Legal relief for Randeep Surjewala: Supreme Court's 5-week shield in 23-years-old case
Senior advocate Abhishek Manu Singhvi urgently presented the matter before the court, emphasizing the lack of urgency in issuing the warrant as the Allahabad High Court had reserved orders on a petition seeking the quashing of the case.
The Supreme Court on Thursday (November 9) intervened to stay a non-bailable warrant issued against Congress general secretary Randeep Singh Surjewala. This warrant, issued by an MP/MLA court in Varanasi, is related to a 23-year-old case where Surjewala is accused of vandalism during a political protest. The Chief Justice of India, DY Chandrachud, heading the bench, granted Surjewala a five-week protection period and allowed him to appear before the trial court in four weeks to seek cancellation of the warrant.
Senior advocate Abhishek Manu Singhvi urgently presented the matter before the court, emphasizing the lack of urgency in issuing the warrant as the Allahabad High Court had reserved orders on a petition seeking the quashing of the case. The bench, also comprising justices JB Pardiwala and Manoj Misra, permitted Surjewala to approach the trial court for warrant cancellation within four weeks, and the warrant execution was stayed for five weeks.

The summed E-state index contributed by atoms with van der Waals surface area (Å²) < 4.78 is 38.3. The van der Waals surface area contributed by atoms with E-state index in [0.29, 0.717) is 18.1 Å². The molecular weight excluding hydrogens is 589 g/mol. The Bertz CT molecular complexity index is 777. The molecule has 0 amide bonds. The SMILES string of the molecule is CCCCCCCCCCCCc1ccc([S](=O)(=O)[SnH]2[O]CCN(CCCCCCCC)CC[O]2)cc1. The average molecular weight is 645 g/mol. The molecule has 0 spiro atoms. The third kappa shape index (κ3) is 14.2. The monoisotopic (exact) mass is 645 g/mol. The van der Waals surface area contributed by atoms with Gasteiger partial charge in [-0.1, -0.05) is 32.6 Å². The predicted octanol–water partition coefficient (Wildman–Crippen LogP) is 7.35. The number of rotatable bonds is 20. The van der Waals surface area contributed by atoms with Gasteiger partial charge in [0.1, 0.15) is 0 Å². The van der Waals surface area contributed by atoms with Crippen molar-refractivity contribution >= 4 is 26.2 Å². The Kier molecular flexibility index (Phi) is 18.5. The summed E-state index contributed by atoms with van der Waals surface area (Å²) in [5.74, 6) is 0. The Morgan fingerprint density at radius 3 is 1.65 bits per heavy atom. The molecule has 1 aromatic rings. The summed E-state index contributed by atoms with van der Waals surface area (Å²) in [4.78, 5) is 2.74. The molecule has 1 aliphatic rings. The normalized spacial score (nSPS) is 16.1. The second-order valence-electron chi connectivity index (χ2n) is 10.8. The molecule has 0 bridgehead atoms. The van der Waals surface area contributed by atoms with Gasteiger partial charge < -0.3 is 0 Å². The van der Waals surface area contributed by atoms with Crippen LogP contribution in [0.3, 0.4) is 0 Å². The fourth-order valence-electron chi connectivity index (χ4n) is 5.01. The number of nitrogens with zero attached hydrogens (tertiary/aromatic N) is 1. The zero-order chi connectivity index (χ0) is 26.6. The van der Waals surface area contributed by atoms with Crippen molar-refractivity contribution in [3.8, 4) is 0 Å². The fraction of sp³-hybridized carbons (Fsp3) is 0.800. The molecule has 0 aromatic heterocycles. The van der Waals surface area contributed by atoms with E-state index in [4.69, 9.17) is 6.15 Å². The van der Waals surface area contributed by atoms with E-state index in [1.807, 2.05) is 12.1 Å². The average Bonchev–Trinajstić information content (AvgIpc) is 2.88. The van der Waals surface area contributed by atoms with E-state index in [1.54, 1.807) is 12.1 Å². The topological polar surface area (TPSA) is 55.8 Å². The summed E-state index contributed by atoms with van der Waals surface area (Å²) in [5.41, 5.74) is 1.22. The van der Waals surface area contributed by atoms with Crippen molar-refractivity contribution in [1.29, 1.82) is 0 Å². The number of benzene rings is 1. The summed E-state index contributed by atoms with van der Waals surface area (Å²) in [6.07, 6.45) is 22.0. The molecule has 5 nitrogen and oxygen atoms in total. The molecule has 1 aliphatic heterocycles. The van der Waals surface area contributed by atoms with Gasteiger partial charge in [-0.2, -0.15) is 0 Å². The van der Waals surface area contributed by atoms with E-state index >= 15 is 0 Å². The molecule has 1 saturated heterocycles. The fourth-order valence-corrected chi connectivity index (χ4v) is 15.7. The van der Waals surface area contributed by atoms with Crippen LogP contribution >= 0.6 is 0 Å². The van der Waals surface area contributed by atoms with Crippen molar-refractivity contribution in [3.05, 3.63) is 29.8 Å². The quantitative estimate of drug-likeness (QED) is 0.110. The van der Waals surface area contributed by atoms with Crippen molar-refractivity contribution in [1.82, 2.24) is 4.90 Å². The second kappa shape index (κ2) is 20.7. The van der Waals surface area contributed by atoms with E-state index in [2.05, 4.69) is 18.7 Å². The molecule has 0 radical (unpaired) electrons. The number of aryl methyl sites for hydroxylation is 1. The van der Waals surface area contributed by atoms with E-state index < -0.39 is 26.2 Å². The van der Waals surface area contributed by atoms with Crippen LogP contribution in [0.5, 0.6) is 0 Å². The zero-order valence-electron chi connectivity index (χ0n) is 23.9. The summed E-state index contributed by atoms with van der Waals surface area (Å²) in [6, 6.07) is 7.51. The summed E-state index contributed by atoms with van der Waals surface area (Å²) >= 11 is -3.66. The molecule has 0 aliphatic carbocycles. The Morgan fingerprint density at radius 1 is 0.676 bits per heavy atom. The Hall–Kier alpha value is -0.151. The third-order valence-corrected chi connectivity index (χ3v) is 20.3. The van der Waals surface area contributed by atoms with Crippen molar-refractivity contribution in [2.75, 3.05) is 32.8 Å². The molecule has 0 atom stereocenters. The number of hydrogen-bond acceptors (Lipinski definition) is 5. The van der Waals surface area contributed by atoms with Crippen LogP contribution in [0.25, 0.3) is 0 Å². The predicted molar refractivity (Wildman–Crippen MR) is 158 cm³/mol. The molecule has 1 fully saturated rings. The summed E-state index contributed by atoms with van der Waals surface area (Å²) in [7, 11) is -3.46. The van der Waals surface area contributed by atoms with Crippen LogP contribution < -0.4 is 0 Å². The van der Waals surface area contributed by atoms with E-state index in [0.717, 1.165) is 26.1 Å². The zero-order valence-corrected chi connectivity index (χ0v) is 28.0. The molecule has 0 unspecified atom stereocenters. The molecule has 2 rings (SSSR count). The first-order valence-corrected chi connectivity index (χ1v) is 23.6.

Singhvi argued that the warrant issuance was unnecessary, given the pending judgment in the Allahabad High Court and described the case as a political protest. The bench urged Surjewala to appear before the trial court and cancel the warrant. Singhvi, requesting four weeks for legal recourse, highlighted his prior application to the trial court for legible and readable documents from the prosecution.
The case dates back to 2000, involving Surjewala as the national president of Youth Congress and other Congress leaders protesting the alleged false implication of party leaders in the Samvasini scandal in Varanasi.
The police accused Surjewala and his supporters of damaging property, stone-throwing, and obstructing public servants during the demonstration, leading to the filing of a criminal case. The Supreme Court's intervention adds a new dimension to the longstanding legal battle.